Energy Crisis In Pakistan Essay 2013 Honda

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Pakistan is in the midst of one of the worst energy crises in its history. This is both slowing the pace of economic activity and causing public unrest with prolonged outages of electricity and gas. Capacity utilization in some key industries has fallen to nearly 50 percent. Worst affected is the fertilizer industry, which faces interruptions to its gas supply and forced closures. Pakistan has the capacity to produce more than one million tons in exportable surplus urea, yet in 2011-12 it imported more than 1.1 million tons. This eroded the country’s foreign exchange reserves and effectively entailed the payment of millions of dollars in subsidies, being the difference between the cost of locally produced and imported urea. Pakistan urgently needs to make some strategic decisions and change the national energy mix.

Immediately after assuming power, the government of Nawaz Sharif came up with two policy decisions: pay half a trillion rupees (just under $5 billion) to energy companies and announce a new power policy. Both steps are aimed at resolving problems plaguing the companies belonging to the energy chain and bringing change to Pakistan’s energy mix to optimize the average cost of electricity generation.

Pakistan’s government paid Rs260 billion in cash to independent power plants (IPPs) to clear outstanding debt. It also issued bonds to pay off liabilities pertaining to state-owned companies such as exploration and production firms and oil and gas marketing entities. After clearing the debt of the IPPs, it was expected that they would be able to generate 1,700MW in additional electricity, attenuating the shortfall that currently exceeds 6,000MW. The situation is likely to improve over time.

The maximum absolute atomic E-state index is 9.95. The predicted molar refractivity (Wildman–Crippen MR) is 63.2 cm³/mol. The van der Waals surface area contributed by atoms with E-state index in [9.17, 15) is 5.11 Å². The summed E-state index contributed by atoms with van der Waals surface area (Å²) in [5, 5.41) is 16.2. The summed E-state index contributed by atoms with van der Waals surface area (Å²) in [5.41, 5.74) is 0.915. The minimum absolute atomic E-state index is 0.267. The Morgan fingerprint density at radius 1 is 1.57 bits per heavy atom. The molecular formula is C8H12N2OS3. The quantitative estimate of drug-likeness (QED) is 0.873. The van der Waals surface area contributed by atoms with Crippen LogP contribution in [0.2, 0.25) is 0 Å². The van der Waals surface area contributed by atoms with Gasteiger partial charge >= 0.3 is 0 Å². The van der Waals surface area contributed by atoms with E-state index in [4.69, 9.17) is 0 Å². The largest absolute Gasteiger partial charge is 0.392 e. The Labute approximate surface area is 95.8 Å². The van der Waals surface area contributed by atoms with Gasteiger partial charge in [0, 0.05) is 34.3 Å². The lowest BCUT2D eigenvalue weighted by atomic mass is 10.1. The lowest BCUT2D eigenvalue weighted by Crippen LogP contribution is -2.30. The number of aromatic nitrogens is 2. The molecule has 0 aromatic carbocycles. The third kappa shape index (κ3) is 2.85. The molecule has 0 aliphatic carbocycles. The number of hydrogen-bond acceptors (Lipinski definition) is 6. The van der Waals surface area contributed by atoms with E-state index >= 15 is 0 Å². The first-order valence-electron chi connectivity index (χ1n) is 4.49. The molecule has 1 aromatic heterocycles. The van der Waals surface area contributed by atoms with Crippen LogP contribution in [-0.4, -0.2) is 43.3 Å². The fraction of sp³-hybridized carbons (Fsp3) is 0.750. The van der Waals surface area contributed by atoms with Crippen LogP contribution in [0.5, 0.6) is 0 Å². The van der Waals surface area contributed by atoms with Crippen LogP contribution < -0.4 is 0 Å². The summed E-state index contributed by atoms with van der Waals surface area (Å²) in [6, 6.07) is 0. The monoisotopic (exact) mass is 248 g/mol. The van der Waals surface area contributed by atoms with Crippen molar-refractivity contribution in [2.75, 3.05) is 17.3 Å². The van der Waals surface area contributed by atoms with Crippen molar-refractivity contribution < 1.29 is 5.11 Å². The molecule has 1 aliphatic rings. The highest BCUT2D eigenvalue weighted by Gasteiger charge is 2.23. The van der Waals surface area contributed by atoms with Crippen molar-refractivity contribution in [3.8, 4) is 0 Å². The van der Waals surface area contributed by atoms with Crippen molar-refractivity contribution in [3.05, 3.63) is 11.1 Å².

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According to the available data, at present installed power generation capacity in Pakistan is estimated to about 22,500MW (excluding the Karachi Energy Supply Company, more on which below), but actual power generation hovers around 15,000MW, partly because of outdated and inefficient power plants and partly because of a cash crunch, which often does not permit power plants to operate at optimum capacity because of the inability to buy the required furnace oil. This could be best understood when one looks at the available data on power plants operating in the public sector, which have an installed capacity of over 4,800MW but actual generation hovering around 1,200MW.

At present, the bulk of electricity supply comes from hydroelectric plants (6,500MW) and IPPs (6,500MW). The output of the hydro plants is dependent on water availability in the dams, and can fall to as low as 2,500MW when water levels drop drastically. And as we have seen, IPP output is limited by money problems.

Pakistan’s woes have been exacerbated by its excessive reliance on thermal power plants, mainly using furnace oil. Two factors contributed to the emergence of this situation: a change in lenders from the public to private sector, and Pakistan’s failure to complete a hydroelectric project in recent decades. The last mega dam, Tarbella, was completed in the mid seventies and no other dam has been constructed since. After the signing of the Indus Water Treaty with India, Pakistan was required to complete construction of one mega-size hydroelectricity plant per decade to ensure year-round availability of low cost electricity and irrigation water.